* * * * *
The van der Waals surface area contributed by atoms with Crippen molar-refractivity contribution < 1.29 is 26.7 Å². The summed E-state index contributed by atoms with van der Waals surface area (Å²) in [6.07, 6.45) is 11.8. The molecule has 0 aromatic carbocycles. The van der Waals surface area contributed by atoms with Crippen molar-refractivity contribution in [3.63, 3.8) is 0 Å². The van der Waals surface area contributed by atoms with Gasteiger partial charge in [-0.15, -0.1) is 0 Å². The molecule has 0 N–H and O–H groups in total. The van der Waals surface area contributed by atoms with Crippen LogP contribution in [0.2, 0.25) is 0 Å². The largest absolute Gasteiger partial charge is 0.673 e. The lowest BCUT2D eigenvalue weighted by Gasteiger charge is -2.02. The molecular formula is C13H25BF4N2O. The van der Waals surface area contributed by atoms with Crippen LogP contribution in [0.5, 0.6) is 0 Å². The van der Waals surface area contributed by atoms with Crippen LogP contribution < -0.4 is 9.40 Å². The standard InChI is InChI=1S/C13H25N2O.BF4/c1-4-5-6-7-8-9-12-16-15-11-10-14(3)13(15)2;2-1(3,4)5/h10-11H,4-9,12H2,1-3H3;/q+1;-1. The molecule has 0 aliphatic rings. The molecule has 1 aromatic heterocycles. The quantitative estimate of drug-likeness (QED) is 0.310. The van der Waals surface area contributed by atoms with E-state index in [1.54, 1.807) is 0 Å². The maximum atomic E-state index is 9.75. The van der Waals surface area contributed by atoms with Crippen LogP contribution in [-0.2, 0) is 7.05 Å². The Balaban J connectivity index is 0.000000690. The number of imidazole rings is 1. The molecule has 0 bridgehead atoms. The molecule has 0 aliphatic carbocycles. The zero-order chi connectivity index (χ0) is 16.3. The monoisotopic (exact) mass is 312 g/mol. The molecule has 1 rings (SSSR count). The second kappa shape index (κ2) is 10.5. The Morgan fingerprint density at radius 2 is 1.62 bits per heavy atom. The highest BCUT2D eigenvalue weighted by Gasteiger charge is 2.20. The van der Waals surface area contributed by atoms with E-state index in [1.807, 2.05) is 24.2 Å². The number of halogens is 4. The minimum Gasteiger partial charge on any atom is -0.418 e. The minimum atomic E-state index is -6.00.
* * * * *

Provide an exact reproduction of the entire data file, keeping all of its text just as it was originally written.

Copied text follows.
The van der Waals surface area contributed by atoms with Crippen molar-refractivity contribution < 1.29 is 26.7 Å². The summed E-state index contributed by atoms with van der Waals surface area (Å²) in [6.07, 6.45) is 11.8. The molecule has 0 aromatic carbocycles. The van der Waals surface area contributed by atoms with Crippen molar-refractivity contribution in [3.63, 3.8) is 0 Å². The van der Waals surface area contributed by atoms with Gasteiger partial charge in [-0.15, -0.1) is 0 Å². The molecule has 0 N–H and O–H groups in total. The van der Waals surface area contributed by atoms with Crippen LogP contribution in [0.2, 0.25) is 0 Å². The largest absolute Gasteiger partial charge is 0.673 e. The lowest BCUT2D eigenvalue weighted by Gasteiger charge is -2.02. The molecular formula is C13H25BF4N2O. The van der Waals surface area contributed by atoms with Crippen LogP contribution in [0.5, 0.6) is 0 Å². The van der Waals surface area contributed by atoms with Crippen LogP contribution < -0.4 is 9.40 Å². The standard InChI is InChI=1S/C13H25N2O.BF4/c1-4-5-6-7-8-9-12-16-15-11-10-14(3)13(15)2;2-1(3,4)5/h10-11H,4-9,12H2,1-3H3;/q+1;-1. The molecule has 0 aliphatic rings. The molecule has 1 aromatic heterocycles. The quantitative estimate of drug-likeness (QED) is 0.310. The van der Waals surface area contributed by atoms with E-state index in [1.54, 1.807) is 0 Å². The maximum atomic E-state index is 9.75. The van der Waals surface area contributed by atoms with Crippen LogP contribution in [-0.2, 0) is 7.05 Å². The Balaban J connectivity index is 0.000000690. The number of imidazole rings is 1. The molecule has 0 bridgehead atoms. The molecule has 0 aliphatic carbocycles. The zero-order chi connectivity index (χ0) is 16.3. The monoisotopic (exact) mass is 312 g/mol. The molecule has 1 rings (SSSR count). The second kappa shape index (κ2) is 10.5. The Morgan fingerprint density at radius 2 is 1.62 bits per heavy atom. The highest BCUT2D eigenvalue weighted by Gasteiger charge is 2.20. The van der Waals surface area contributed by atoms with E-state index in [1.807, 2.05) is 24.2 Å². The number of halogens is 4. The minimum Gasteiger partial charge on any atom is -0.418 e. The minimum atomic E-state index is -6.00.